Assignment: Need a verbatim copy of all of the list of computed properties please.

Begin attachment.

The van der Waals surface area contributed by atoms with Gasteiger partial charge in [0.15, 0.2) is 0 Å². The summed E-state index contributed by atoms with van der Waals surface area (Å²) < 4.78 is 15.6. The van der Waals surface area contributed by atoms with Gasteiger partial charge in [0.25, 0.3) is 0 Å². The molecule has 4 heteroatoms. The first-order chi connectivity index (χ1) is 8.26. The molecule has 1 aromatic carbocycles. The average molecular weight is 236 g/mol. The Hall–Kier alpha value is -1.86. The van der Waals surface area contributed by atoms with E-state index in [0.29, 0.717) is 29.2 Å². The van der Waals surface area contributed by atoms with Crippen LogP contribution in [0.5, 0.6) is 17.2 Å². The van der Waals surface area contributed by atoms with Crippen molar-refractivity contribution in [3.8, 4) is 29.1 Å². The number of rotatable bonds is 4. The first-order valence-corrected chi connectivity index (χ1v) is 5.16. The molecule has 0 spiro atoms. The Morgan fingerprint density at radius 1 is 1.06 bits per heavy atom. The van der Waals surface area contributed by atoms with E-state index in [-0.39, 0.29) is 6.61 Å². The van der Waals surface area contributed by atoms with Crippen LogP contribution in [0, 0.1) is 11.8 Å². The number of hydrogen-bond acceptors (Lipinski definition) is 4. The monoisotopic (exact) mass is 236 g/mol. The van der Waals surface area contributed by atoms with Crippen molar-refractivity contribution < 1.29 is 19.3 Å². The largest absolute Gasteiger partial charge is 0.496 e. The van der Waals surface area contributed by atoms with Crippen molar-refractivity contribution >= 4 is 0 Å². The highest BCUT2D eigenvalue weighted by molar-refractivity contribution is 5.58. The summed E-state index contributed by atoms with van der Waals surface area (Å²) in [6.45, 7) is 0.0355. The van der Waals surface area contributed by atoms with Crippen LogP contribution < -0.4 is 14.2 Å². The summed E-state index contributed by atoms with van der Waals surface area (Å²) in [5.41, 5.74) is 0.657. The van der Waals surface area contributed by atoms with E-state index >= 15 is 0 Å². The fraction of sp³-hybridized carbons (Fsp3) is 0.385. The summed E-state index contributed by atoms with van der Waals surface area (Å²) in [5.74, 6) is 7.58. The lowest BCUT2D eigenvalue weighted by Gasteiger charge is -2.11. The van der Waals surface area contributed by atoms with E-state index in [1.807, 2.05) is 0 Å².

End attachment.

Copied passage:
The van der Waals surface area contributed by atoms with Gasteiger partial charge in [0.15, 0.2) is 0 Å². The summed E-state index contributed by atoms with van der Waals surface area (Å²) < 4.78 is 15.6. The van der Waals surface area contributed by atoms with Gasteiger partial charge in [0.25, 0.3) is 0 Å². The molecule has 4 heteroatoms. The first-order chi connectivity index (χ1) is 8.26. The molecule has 1 aromatic carbocycles. The average molecular weight is 236 g/mol. The Hall–Kier alpha value is -1.86. The van der Waals surface area contributed by atoms with E-state index in [0.29, 0.717) is 29.2 Å². The van der Waals surface area contributed by atoms with Crippen LogP contribution in [0.5, 0.6) is 17.2 Å². The van der Waals surface area contributed by atoms with Crippen molar-refractivity contribution in [3.8, 4) is 29.1 Å². The number of rotatable bonds is 4. The first-order valence-corrected chi connectivity index (χ1v) is 5.16. The molecule has 0 spiro atoms. The Morgan fingerprint density at radius 1 is 1.06 bits per heavy atom. The van der Waals surface area contributed by atoms with E-state index in [-0.39, 0.29) is 6.61 Å². The van der Waals surface area contributed by atoms with Crippen LogP contribution in [0, 0.1) is 11.8 Å². The number of hydrogen-bond acceptors (Lipinski definition) is 4. The monoisotopic (exact) mass is 236 g/mol. The van der Waals surface area contributed by atoms with Crippen molar-refractivity contribution < 1.29 is 19.3 Å². The largest absolute Gasteiger partial charge is 0.496 e. The van der Waals surface area contributed by atoms with Crippen molar-refractivity contribution >= 4 is 0 Å². The highest BCUT2D eigenvalue weighted by molar-refractivity contribution is 5.58. The summed E-state index contributed by atoms with van der Waals surface area (Å²) in [6.45, 7) is 0.0355. The van der Waals surface area contributed by atoms with Crippen LogP contribution < -0.4 is 14.2 Å². The summed E-state index contributed by atoms with van der Waals surface area (Å²) in [5.41, 5.74) is 0.657. The van der Waals surface area contributed by atoms with E-state index >= 15 is 0 Å². The fraction of sp³-hybridized carbons (Fsp3) is 0.385. The summed E-state index contributed by atoms with van der Waals surface area (Å²) in [5.74, 6) is 7.58. The lowest BCUT2D eigenvalue weighted by Gasteiger charge is -2.11. The van der Waals surface area contributed by atoms with E-state index in [1.807, 2.05) is 0 Å².